Issue 14 and Volume 41.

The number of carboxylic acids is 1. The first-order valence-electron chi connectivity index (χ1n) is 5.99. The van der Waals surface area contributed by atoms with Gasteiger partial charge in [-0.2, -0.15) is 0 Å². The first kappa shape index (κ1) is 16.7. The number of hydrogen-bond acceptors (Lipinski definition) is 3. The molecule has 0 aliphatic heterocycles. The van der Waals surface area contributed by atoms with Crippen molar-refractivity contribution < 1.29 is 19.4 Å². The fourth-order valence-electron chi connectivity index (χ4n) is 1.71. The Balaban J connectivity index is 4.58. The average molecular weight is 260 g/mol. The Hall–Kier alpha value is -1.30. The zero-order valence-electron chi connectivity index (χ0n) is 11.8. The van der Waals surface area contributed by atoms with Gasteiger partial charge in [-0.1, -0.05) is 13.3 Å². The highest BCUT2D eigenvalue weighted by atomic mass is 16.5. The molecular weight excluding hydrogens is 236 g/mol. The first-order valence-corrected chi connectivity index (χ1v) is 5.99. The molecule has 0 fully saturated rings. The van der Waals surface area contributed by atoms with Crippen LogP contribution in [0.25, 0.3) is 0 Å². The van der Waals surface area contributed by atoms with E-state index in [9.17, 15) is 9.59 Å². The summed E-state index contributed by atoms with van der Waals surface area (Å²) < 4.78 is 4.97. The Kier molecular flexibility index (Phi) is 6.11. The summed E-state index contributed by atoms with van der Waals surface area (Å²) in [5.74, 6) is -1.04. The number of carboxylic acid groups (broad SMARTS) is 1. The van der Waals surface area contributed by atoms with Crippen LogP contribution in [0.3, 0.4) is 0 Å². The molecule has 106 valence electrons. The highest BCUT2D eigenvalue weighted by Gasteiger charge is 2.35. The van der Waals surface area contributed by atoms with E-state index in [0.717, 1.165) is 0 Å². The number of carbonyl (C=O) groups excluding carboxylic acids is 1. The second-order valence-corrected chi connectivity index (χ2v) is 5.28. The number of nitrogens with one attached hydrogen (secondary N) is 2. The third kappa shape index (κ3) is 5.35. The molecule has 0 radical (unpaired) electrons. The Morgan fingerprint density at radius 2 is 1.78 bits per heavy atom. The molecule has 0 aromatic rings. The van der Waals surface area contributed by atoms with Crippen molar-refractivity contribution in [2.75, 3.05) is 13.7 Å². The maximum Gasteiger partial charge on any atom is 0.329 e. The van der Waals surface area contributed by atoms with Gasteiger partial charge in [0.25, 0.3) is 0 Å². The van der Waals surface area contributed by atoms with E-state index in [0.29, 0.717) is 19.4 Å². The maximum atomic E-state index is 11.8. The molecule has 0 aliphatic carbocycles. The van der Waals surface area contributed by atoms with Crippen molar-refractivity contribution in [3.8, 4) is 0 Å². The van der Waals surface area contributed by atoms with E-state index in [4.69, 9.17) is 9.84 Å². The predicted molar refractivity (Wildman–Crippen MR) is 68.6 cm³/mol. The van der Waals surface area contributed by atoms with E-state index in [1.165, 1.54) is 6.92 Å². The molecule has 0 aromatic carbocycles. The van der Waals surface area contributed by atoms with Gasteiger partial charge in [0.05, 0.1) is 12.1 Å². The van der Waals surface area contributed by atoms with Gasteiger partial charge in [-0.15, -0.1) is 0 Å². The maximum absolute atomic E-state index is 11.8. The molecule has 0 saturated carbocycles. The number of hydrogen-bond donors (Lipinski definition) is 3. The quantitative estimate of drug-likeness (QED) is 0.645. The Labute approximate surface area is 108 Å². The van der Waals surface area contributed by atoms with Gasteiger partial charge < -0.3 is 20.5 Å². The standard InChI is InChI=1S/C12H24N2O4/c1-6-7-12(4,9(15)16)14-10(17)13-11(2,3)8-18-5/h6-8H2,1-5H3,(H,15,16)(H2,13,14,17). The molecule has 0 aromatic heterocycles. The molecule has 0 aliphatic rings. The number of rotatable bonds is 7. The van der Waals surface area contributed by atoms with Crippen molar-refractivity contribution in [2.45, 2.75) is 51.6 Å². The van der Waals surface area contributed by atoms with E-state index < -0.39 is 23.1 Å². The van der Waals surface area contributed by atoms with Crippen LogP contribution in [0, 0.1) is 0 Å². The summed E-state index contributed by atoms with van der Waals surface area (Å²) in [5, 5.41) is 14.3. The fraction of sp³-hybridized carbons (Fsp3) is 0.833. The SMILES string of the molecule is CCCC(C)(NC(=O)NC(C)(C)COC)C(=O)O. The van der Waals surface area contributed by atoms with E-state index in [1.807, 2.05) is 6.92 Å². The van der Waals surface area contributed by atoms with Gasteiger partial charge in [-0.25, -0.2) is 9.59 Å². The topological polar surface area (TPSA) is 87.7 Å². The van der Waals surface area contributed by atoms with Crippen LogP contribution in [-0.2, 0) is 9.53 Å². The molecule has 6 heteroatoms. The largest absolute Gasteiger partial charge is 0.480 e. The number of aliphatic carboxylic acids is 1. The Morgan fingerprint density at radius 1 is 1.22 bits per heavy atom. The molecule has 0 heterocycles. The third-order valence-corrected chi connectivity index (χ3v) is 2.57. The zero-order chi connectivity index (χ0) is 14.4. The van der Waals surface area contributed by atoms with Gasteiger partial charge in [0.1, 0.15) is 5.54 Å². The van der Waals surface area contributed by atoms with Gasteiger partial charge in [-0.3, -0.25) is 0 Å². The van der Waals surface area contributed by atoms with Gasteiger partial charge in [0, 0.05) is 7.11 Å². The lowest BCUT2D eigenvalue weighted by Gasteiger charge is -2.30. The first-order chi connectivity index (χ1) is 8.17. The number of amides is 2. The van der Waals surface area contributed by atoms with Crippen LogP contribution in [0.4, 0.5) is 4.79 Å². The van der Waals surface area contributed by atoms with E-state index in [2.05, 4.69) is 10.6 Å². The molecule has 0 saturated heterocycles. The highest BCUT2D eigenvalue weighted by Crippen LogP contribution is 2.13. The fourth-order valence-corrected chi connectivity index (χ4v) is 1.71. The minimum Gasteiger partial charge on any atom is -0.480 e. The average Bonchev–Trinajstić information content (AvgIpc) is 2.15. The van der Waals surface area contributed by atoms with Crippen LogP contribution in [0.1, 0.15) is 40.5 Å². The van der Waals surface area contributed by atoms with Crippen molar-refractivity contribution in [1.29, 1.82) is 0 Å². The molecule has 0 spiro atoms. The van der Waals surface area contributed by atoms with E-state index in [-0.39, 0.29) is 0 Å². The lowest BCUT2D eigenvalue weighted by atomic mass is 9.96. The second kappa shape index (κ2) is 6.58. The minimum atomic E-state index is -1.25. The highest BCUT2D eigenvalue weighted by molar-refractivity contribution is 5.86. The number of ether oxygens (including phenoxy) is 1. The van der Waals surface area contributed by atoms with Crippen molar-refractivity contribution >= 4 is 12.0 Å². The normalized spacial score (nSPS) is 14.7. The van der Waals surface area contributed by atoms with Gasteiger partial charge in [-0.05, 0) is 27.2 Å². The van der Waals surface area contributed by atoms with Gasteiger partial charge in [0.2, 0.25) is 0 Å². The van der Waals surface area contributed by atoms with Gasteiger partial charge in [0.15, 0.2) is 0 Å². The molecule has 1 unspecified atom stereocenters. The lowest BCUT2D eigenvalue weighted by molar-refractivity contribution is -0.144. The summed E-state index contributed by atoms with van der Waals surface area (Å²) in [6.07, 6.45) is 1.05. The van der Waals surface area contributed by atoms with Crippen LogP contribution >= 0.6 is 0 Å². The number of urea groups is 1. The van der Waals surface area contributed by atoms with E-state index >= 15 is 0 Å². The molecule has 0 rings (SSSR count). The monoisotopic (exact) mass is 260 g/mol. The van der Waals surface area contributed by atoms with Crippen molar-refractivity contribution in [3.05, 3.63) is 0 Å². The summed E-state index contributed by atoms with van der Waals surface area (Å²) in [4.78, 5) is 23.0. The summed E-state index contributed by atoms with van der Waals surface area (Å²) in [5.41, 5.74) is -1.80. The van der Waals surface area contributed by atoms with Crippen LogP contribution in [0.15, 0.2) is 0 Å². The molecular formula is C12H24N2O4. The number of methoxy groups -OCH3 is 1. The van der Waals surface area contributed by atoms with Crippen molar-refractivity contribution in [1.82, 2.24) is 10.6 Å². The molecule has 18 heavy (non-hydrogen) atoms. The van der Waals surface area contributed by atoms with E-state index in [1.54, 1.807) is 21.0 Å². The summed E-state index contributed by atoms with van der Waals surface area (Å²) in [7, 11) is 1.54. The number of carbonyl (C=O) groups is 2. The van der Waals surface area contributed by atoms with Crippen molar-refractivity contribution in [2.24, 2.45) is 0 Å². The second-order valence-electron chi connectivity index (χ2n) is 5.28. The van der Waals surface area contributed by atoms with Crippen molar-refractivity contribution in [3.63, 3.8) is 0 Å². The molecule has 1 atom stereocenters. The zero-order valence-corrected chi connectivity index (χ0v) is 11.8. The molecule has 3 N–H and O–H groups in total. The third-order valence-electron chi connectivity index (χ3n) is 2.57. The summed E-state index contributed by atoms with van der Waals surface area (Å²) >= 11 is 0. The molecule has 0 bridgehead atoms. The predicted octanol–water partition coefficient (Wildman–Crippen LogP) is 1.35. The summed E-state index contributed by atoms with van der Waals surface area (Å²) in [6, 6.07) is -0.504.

DANGER FROM THE CROTON WATERSHED. The absolute necessity for filtering the water supply of this city becomes more and more apparent every day. It seems to be impossible for the New York city water officials to inspect every part of the Croton watershed, or, if that is not the case, the inspectors, local, city and State, are either incompetent or remiss in their duty, as may be concluded from the fact that cases of typhoid fever are not only frequent among the Italian laborers in their camps at Mount Kisco, Bedford and Katonah, where the city’s water is in a chronic state of defilement by sewage, but are hidden (as was the first) from public notice. At least twelve cases occurred, five in the camp at Katonah, six in that at the Cross river dam, and one in Bedford, and the action of the city and State authorities in the…

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